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Saturday, December 16, 2017

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Mobile phones that fold, razor thin handsets powered by flexible batteries or see-through solar panels built directly into a colourful screen. These visions of our mobile future may seem a world away from our rigid, fragile and power-hungry smart-phones today.But they could all soon become reality thanks to the "wonder material" known as graphene. Believe the hype and these single-atom-thick sheets of carbon could soon replace just about every material and component used in modern day smart-phones, making it lighter, faster and with more bells and whistles than ever before.

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Many companies such as IBM, Samsung and Nokia are exploring the possibilities of graphene for everything from batteries and cameras to screens and ear pieces.

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This has to be one of the most surreal, psychedelic and fun forms of public transport. The Tunnel connects East Nanjin Rd on the Bund, and Pudong near the Oriental Pearl TV Tower, running under the Huangpu river in Shanghai, China. It's a psychedelic trip in a glass capsule along the 647-meter flashing, strobing tunnel.

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Apple's iPhone and its rivals may have introduced touchscreens to the masses, but now a raft of technologies promise to change the way we interact with computers forever.

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It is a similar story with computers. Take Microsoft's new Windows 8 operating system, due to be launched by the end of 2012. Its colourful, tile-laden start screen may look startlingly different to older versions of Windows, but beneath the eye candy it's still heavily reliant on the keyboard and mouse. In fact, with one or two notable exceptions, it is striking just how little the way we interact with computers has changed in the last few decades. "The keyboard and mouse are certainly a hard act to follow," says George Fitzmaurice, head of user interface research for US software maker Autodesk. But, despite an apparent lack of apparent novelty in the majority of interfaces of today's mass market devices, there are plenty of ideas in the pipeline.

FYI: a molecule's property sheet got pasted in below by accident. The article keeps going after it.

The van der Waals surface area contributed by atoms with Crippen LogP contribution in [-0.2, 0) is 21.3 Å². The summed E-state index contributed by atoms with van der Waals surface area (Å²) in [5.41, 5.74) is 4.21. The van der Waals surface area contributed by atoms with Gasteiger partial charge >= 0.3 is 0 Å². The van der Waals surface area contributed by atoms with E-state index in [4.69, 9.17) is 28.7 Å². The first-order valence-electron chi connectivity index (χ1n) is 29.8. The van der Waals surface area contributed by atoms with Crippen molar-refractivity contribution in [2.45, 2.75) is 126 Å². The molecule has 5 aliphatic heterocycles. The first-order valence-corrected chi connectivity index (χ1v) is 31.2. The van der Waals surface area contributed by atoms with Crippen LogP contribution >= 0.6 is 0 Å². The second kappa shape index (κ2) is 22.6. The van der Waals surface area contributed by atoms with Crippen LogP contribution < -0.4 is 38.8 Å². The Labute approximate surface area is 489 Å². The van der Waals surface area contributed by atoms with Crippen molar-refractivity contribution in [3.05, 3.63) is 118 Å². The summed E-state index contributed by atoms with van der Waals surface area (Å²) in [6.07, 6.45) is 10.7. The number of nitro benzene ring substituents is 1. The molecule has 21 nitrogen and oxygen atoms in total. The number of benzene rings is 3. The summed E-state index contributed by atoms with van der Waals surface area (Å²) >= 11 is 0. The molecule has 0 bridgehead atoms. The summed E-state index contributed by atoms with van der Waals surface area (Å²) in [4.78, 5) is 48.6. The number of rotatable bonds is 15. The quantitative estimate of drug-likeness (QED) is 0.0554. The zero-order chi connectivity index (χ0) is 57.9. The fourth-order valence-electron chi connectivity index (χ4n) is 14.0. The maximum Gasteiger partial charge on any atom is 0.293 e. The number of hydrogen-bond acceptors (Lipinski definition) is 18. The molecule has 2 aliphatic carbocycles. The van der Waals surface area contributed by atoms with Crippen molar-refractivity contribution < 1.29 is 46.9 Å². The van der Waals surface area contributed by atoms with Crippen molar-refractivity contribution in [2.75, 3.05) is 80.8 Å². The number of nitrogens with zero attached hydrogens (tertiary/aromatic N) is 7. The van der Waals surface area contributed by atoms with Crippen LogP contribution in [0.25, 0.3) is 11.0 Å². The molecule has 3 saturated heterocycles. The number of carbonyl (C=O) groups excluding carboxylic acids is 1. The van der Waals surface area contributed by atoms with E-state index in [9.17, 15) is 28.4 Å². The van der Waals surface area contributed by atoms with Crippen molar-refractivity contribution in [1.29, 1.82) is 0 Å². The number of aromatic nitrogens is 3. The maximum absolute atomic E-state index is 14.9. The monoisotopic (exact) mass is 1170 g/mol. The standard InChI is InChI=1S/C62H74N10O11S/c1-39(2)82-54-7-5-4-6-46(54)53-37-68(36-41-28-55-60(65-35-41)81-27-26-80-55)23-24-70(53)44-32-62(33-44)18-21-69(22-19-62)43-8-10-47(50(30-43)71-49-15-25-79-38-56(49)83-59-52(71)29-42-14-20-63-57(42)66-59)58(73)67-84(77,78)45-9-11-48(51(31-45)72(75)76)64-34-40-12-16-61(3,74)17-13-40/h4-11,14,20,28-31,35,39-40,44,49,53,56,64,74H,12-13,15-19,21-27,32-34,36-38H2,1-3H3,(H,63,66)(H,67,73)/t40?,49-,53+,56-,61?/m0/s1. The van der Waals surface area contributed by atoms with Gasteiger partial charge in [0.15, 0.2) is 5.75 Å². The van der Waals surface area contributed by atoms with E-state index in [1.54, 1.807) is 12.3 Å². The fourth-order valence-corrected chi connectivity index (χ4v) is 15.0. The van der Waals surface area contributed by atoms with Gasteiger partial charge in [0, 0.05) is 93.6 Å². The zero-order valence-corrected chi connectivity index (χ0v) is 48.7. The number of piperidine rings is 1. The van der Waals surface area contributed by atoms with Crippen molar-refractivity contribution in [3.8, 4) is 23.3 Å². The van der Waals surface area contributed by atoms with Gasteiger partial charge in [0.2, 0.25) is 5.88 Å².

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A trans-Atlantic journey of just sixty minutes has been promised since the dawn of supersonic flight, but is it now closer to reality?

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The US Air Force has said an attempt to fly its hypersonic jet Waverider at Mach 6 (3,600mph; 5795km/h) failed.  In late September, a secretive experimental vehicle roared into the clear blue skies above a military base deep within the Arctic Circle in Norway. As the sleek, rocket approached its target altitude of 350km (218 miles), it began to arc back to earth, gradually accelerating to so-called hypersonic speeds of up to Mach 8 – about 9,800km/h (6,100 mph).

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The latest version of Apple's increasingly universally accepted cellular phone will be available for purchase worldwide starting on September 28, 2012.

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In addition to all its suddenly old features, the new model includes updates for live-in computer aide Siri, a new operating system and a wider screen.  The new iPhone is 18% thinner and 20% lighter than the iPhone 4S. However, it does not feature an NFC (near field communication) chip to allow it to make touch-less payments.